Instead of giving up, 2PH grew the Afourer in isolation, carefully managing the crop’s specific water and nutritional needs. In time this produced a seedless fruit unique in colour, size and variety: the 2PH Afourer.
The business is producing relatively small export volumes, but the owners prefer it that way. “We don’t want too much export volume; it’s about being the only ones producing a quality variety, developing a niche market,” says Pressler. “Our other key advantage is taste, purely taste. The Chinese supermarkets can’t get enough of it – they’re saying they can’t sell their other fruit but they can’t get enough of our fruit. The uniqueness is what it’s about; that’s where the demand lies.”
2PH’s seedless lemon is also in growth in food and beverage markets in Australia and around the world, he says, due to the need for a ‘good squeeze of fresh lemon juice’ without seeds dropping into drinks or over seafood dishes.
In addition to producing a unique, world-class product, exporting success for 2PH has relied on perpetual investments in relationships, along with a passion for supporting people and processes. These factors combined help to guarantee the quality and consistency of the product onto supermarket shelves overseas and into the hands of the end consumer.
Pressler says 2PH takes a long-term view on export relationships. He recommends not capitalising on short-term pricing, for example, over considering the longer-term relationship. Establishing trust and a firm line of demand is important.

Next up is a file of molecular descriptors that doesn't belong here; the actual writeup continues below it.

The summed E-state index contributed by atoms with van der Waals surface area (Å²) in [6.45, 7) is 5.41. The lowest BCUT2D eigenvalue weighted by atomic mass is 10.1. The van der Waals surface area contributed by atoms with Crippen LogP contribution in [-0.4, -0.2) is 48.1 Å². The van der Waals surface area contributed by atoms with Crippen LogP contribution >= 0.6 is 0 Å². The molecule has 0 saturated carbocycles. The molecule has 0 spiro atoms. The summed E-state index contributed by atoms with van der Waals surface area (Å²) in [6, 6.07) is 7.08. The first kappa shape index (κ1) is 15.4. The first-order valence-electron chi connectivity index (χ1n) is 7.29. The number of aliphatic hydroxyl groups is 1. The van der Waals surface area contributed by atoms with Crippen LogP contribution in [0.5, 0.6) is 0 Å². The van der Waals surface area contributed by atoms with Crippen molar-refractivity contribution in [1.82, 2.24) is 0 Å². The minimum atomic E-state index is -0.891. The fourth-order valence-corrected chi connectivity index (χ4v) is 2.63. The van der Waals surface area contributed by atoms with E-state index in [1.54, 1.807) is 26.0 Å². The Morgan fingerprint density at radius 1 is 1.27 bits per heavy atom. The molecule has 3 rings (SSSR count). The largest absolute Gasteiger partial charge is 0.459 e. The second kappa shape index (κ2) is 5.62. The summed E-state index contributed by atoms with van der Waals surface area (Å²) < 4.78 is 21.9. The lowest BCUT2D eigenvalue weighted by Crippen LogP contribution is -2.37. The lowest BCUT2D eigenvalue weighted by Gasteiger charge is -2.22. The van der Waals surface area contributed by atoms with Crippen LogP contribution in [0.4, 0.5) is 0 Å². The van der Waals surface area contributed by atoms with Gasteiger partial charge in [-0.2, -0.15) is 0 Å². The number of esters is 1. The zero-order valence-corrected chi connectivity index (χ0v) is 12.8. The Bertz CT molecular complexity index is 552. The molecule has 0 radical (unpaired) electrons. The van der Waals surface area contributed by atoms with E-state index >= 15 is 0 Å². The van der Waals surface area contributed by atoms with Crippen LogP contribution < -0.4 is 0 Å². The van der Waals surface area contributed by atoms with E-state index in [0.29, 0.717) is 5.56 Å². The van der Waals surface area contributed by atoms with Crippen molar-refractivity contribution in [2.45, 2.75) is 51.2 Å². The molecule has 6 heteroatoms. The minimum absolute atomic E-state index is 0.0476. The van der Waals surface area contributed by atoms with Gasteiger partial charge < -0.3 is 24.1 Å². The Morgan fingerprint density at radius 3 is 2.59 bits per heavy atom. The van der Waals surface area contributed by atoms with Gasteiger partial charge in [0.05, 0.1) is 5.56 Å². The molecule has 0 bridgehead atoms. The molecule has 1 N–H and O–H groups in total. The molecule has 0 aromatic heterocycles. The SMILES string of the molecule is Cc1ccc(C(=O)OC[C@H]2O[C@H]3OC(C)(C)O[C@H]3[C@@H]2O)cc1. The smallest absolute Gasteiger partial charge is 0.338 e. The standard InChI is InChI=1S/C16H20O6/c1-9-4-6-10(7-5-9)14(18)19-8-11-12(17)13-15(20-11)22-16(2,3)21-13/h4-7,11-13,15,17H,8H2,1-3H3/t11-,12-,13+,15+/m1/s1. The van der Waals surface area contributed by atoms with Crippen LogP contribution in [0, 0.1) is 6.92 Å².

The other factor in 2PH’s exporting success is investment in their people and processes, ensuring the product is handled with rigour and care at each stage in the process. The business stands behind its highly consistent output: from the seed to the tree through the export process and onto the consumer’s table.
“Products have to be described accurately year in and year out,” says Pressler. “And expectations have to be met or exceeded. You must always deliver consistent quality and be committed to that quality. The benefit is that customers will continue to order from you. That’s the relationship – it’s a two-way street.”
Pressler believes keeping up with future export demand and ensuring continued success relies on hard-working staff and forward-thinking management. 2PH continues to invest in staff training and development programs to support its people, and in additional planting.
The business also invests in an ongoing research and development program, planting more than 10 hectares dedicated to the cultivation of new citrus varieties and developing unique ‘seedless’ produce with better colour and, of course, taste.
“We’re exploring many more export markets,” says Pressler. “We’ve learned to perfect what we do and we never give up. We’re also humble about our success – it’s all been about hard work, being true to our word and never giving up. And there’s more hard work to be done.”